further proof of a government that doesn’t ‘value’ the arts
If we are to believe the front page of the Sunday Times this week we are about to see another assault on our values as a country in which a government hell bent on promoting a narrow curriculum demonstrates, once again, that it has a willful disregard for the people who nurture and care for the quality of life of the country and for our long term economic future. A government that seems incapable of making judgements based on anything other than vote capture and simplistic notions of value for money.
In summary the article suggests a reduction in University fees to £7,500 from £9,250, cutting the 6.1% interest rate on student loans and raising the threshold at which repayment start to £25000. Which all sounds very good. (One can only guess at the spur for this change of heart – could it be a response to Labours proposals in the last election?)
However there is a catch.
The government is only proposing to protect the funding of science and technology degree courses – on the spurious grounds that they cost more money to deliver and provide higher graduate pay. But there is no such protection for arts subjects – which can be equally expensive to deliver – because they don’t represent ‘value for money’.
This is pernicious, fiscally irresponsible and downright daft policy from a government incapable of differentiating between value and money.
They claim it’s based, in part, on the dubious argument that some universities have large surpluses. You can be sure that this isn’t the case of all universities and particularly specialist arts schools and drama colleges where most of the high quality creative arts education is taught. Where is the evidence that arts courses are cheap to run? Take a look at the cost of the craft disciplines, or rehearsal and production costs for dance and drama students or the technology to support film and animation courses. I dont buy it.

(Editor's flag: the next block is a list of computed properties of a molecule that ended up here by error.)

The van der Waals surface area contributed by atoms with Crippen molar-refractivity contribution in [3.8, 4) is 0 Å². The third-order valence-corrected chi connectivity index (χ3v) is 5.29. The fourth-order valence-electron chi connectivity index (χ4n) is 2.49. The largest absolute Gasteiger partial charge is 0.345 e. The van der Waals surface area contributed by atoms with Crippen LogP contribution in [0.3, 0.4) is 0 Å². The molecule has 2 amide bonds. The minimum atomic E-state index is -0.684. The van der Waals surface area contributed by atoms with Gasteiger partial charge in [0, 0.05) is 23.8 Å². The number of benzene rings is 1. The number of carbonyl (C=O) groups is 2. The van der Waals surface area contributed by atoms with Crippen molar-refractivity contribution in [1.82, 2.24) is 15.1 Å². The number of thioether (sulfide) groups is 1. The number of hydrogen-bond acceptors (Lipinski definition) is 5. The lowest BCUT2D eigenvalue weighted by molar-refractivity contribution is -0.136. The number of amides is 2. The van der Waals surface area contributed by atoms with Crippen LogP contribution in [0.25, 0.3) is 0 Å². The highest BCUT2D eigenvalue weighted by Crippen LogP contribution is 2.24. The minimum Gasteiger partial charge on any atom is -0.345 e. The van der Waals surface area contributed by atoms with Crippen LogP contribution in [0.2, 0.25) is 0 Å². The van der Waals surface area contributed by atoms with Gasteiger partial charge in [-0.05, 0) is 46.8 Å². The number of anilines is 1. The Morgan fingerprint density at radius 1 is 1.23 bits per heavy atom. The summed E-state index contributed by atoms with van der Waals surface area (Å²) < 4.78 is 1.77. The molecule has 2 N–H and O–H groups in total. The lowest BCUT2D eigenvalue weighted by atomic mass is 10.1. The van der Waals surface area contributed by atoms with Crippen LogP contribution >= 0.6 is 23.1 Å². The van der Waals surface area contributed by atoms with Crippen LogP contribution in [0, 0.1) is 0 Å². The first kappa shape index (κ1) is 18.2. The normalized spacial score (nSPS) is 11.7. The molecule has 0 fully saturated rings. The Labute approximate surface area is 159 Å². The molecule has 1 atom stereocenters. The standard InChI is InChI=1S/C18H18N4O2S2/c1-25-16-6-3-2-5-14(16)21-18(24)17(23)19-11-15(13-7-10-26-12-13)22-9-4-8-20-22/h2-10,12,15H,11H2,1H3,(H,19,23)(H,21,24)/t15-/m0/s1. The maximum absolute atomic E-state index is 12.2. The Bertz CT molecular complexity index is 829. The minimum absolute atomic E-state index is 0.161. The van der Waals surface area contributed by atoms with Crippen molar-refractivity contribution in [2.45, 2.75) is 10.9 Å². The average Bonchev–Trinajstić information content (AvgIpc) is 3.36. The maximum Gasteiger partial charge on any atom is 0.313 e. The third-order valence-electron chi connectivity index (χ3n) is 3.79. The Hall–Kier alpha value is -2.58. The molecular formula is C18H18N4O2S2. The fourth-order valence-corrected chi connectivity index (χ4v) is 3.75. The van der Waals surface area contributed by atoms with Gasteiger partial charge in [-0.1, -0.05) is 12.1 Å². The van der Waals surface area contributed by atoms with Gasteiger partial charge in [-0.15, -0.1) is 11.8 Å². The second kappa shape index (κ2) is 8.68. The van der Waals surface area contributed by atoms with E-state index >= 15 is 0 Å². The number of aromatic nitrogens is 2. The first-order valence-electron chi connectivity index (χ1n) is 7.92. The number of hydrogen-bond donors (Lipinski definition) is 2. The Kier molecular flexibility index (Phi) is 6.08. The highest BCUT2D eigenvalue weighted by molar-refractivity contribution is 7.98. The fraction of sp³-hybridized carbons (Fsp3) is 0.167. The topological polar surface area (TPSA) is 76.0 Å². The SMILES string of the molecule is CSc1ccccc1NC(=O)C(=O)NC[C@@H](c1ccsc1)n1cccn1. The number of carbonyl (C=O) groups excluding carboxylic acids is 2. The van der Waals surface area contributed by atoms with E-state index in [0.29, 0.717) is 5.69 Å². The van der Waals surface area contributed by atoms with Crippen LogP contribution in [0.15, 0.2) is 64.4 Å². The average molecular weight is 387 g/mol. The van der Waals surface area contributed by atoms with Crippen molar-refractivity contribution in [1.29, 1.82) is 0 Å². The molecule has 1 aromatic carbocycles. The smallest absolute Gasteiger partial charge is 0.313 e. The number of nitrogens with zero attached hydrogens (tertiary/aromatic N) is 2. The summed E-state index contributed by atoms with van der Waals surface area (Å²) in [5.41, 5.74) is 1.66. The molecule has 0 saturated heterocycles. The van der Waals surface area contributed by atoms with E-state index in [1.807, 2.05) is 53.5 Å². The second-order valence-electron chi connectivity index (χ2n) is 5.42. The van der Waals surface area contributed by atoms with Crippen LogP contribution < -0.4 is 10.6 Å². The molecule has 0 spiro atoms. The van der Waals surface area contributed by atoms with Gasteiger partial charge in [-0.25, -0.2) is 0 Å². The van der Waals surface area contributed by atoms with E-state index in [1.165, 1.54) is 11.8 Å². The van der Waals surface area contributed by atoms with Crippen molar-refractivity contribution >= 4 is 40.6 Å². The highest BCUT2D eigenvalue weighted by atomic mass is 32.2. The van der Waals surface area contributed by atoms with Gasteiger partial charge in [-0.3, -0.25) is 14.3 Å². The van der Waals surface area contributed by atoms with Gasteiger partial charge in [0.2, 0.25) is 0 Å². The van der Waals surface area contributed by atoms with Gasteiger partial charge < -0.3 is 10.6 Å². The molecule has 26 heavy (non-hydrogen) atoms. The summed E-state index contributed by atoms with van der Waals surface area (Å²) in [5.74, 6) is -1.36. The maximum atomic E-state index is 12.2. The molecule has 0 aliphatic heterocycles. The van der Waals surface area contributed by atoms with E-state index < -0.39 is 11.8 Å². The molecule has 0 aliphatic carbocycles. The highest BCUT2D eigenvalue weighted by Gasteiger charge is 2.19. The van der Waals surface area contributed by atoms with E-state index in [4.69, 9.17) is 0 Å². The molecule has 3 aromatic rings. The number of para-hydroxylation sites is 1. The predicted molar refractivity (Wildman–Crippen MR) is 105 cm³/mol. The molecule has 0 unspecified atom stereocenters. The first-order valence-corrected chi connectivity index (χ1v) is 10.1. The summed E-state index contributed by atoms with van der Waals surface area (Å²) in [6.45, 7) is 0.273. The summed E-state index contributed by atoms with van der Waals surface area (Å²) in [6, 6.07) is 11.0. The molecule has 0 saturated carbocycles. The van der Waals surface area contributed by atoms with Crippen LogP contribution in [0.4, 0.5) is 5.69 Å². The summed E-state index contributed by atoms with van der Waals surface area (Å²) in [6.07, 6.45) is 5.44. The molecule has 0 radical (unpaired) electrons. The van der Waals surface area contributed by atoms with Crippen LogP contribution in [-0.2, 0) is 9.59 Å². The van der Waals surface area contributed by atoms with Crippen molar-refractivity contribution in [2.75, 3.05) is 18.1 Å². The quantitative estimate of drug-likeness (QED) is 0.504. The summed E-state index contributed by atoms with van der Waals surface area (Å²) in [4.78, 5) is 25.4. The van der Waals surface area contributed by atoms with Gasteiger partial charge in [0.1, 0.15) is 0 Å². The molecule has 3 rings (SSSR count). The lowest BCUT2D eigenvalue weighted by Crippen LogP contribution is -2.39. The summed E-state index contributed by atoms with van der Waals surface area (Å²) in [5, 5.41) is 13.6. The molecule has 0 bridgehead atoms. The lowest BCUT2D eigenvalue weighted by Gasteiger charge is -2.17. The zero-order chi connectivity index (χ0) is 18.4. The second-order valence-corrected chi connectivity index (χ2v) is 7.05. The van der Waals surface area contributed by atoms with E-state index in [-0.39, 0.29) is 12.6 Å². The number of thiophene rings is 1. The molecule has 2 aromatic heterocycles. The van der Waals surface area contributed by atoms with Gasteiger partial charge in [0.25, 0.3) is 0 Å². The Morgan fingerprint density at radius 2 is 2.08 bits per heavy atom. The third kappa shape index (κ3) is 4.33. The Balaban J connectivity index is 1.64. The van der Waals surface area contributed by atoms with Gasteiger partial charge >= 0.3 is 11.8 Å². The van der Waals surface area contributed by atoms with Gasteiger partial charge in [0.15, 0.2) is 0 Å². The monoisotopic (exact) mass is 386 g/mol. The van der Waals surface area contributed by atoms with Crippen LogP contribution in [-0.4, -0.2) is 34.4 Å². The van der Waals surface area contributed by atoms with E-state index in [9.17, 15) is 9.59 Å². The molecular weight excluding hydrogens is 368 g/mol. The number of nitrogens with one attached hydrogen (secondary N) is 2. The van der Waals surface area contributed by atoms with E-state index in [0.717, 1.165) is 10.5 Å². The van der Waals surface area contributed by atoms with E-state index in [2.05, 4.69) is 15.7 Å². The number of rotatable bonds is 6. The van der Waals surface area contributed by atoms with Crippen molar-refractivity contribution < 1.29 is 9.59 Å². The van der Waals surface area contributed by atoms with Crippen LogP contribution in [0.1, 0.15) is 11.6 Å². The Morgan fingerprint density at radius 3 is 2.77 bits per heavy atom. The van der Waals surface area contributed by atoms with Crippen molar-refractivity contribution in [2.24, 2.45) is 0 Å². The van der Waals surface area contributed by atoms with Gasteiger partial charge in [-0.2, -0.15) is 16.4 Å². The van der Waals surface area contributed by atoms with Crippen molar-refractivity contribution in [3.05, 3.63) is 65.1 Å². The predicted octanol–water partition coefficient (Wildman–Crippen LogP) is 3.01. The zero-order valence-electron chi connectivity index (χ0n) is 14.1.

Based on this approach, what reaction might this have in the range of disciplines that Universities teach in the future. Will the creative arts be valued as equal and essential partners of science and technology, supporting the nation’s industrial strategy? Not very probable. Vice-Chancellors are unlikely to seek to retain the relatively high cost base and lower fee levels of creative arts courses if this policy goes through. Nevermind one in ten new jobs are in the Creative Industries or that the sector is outperforming every other in terms of growth.
More baffling is the argument that tuition fees ought to be equated to graduate earnings. There are many professions that are highly valued but that may not attract high earnings. The creative industries stimulate the economy in extraordinary ways, support the creation and regeneration of places and enrich and improve the quality of lives. They are generative and produce employment (currently 1.8 million people work in the creative industries). Why are graduate earnings the tool of policy makers? Surely there is a wider and more important context? Surely we should value what the creative arts bring to UK economy, society and culture and recognise what it takes to educate and support the emerging artist, designer, maker (the majority of which are degree educated). It is a nonsense to equate fees to graduates earnings.
I worry that scant regard is being given to the teaching of a set of disciplines that encourage questioning, independent thinking, vision and imagining how the world might better.